LONG is a big fish in the Paralympic world, but she knew she was in a much
larger pond when she attended the Sullivan Award banquet in New York City last
week. Long, 15, was one of 15 finalists for the award, which has been given to
the nation's top amateur athlete annually since 1930. Among the other nominees
were Notre Dame quarterback Brady Quinn, Florida forward Joakim Noah, Tennesee
forward Candace Parker and six Olympic medal winners. Long won nine gold medals
at the Paralympic world championships in Durban, South Africa, in December and
has set 14 Paralympic swimming world records, but she figured she'd be
applauding for someone else. She didn't even prepare a victory speech.
But Long's name
was called, making her the first Paralympian to win the award. A home-schooled
high school freshman from Middle River, Md., Long was born in Irkutsk, Russia,
without most of the major bones in both of her legs. She was adopted from an
orphanage by Beth and Steve Long in 1993; after she arrived in the U.S.,
doctors amputated her legs below the knee.
To aid in her
therapy the Longs encouraged Jessica to be active: As a child she wore
prosthetic legs that allowed her to participate in rock climbing, basketball,
gymnastics and skiing, and at age 10 she took up competitive swimming. She
began winning races for disabled swimmers within a year, without prosthetics.
"She inspires us every day," says Steve, a supervisor with Baltimore
Gas & Electric Company. "The way she goes about life, she's
Long won three
golds at the 2004 Paralympics in Athens. In South Africa she set world marks in
the 100-meter freestyle, 400 free, 100 butterfly, 200 IM and 4 � 100 freestyle
relay. She's already making plans for the 2008 Paralympics in Beijing. "I
want anyone with a disability to be able to say, 'If she can do that, I can do
something else,'" she says. "I want them not to be upset about their
disabilities, because there's nothing they can't do."
By Ruslan Chagaev, the WBA heavyweight title with a majority decision over
Nikolai Valuev in Stuttgart, Germany. Despite giving away 11 inches and 90
pounds to the 7-foot, 319-pound champ, Chagaev (above, right) stood toe-to-toe
with Valuev and outslugged him. He improved to 23-0 1; Valuev dropped to 46--1,
dashing his hopes of surpassing Rocky Marciano's career mark of 49 wins without
a loss. Chagaev, a 28-year-old from Uzbekistan who calls himself White Tyson
said, "For everybody who said Nikolai was too big and heavy for me, well
it's not important that I am smaller now, is it?"
By Floyd Landis, the latest round in his ongoing battle with the U.S.
Anti-Doping Agency. Last week an arbitration panel ruled that USADA can test
more of Landis's urine samples from the 2006 Tour de France, which he won after
making up a huge deficit in the 17th of the race's 20 stages. Landis tested
positive for elevated levels of testosterone after that stage. The new tests
will be performed on B samples from earlier stages. In each case the A sample
showed no banned substances. "Judging by their actions, USADA is on a
fishing expedition," said Landis, who faces a USADA hearing on May 14.
By NFL commissioner Roger Goodell for the entire 2007 season, Adam (Pacman)
Jones, 23. The Titans' cornerback has been questioned by police at least 10
times since entering the league in 2005. Bengals receiver Chris Henry, 23, who
was arrested four times between December '05 and June '06, was banned for eight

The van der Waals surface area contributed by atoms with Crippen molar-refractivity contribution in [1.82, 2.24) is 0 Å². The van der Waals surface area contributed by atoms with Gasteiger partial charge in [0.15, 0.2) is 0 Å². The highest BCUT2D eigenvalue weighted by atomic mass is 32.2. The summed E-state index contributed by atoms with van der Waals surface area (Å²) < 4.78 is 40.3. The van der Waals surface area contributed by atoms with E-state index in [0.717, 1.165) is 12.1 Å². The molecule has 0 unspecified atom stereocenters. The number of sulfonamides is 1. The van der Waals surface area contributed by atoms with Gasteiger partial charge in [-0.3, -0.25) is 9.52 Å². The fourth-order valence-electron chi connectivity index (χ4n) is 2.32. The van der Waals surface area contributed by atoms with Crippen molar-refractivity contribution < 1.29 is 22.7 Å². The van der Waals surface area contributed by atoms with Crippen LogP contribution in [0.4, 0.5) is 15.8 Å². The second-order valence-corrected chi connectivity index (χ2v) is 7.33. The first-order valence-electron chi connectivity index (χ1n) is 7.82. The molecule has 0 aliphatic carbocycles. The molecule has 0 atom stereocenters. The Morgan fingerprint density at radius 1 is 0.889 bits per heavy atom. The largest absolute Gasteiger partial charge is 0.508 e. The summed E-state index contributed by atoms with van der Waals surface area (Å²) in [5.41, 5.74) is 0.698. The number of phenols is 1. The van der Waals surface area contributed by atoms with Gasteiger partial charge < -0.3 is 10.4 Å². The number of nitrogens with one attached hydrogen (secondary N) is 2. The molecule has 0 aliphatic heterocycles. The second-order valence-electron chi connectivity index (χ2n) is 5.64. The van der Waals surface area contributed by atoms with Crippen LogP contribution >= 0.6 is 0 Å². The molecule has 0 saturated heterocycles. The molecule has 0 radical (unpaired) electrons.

games. After announcing the penalties, Goodell unveiled even tougher personal
conduct standards. The new policy includes longer suspensions ( Goodell didn't
specify how long), and teams can now be held responsible for their players'
off-the-field behavior, which could result in a team being docked draft
choices. The suspensions and the new policy were welcomed by most players and
coaches in the league—but not by Jones. "I really didn't agree with
it," he said. "But for the most part, I'm taking it like a man. I'm
going to appeal it."
At age 84, novelist Kurt Vonnegut. In 1954, Vonnegut—a talented young writer
who confessed to knowing next to nothing about sports—was hired to write for
SI, which had yet to begin publishing. One of his first assignments was to
write a caption about a racehorse who had jumped the rail at Aqueduct and
galloped across the infield. Vonnegut pondered the task, typed one sentence and
then walked out of his office, never to return. His caption: The horse jumped
over the f—ingfence. SI's loss was literature's gain. Cat's Cradle came out in
1963, and in '69 he published his most famous work, the semiautobiographical
At age 73 of complications from a stroke, Warren Strelow, an assistant coach on
the 1980 U.S. Olympic hockey team. A longtime goaltending coach, Strelow
mentored Jim Craig, who didn't allow more than three goals in any of his seven
games as the U.S. won the gold. Strelow was also an assistant on the 2002 U.S.
team, which won the silver. He worked for the Capitals and the Devils, where he
developed Martin Brodeur, before joining the Sharks in 1997. "We will miss
him, but he will always be in my heart," said Sharks goalie Evgeni Nabokov.
"The one thing he always wanted was a Stanley Cup, so we've got to give it
By the U.S. Olympic Committee as its candidate to host the 2016 Summer Games,
Chicago. The city, which has never hosted an Olympics, would have to build
several new facilities, including a temporary 80,000-seat stadium in Washington
Park. Los Angeles, which hosted the 1932 and '84 Games, was the other finalist.
"It's just beginning," said Patrick Ryan, Chicago's bid committee
chairman. "It's a long road." The IOC will award the Games in 2009.
Bids are also expected from Madrid, Prague, Rome, Rio de Janeiro and Tokyo.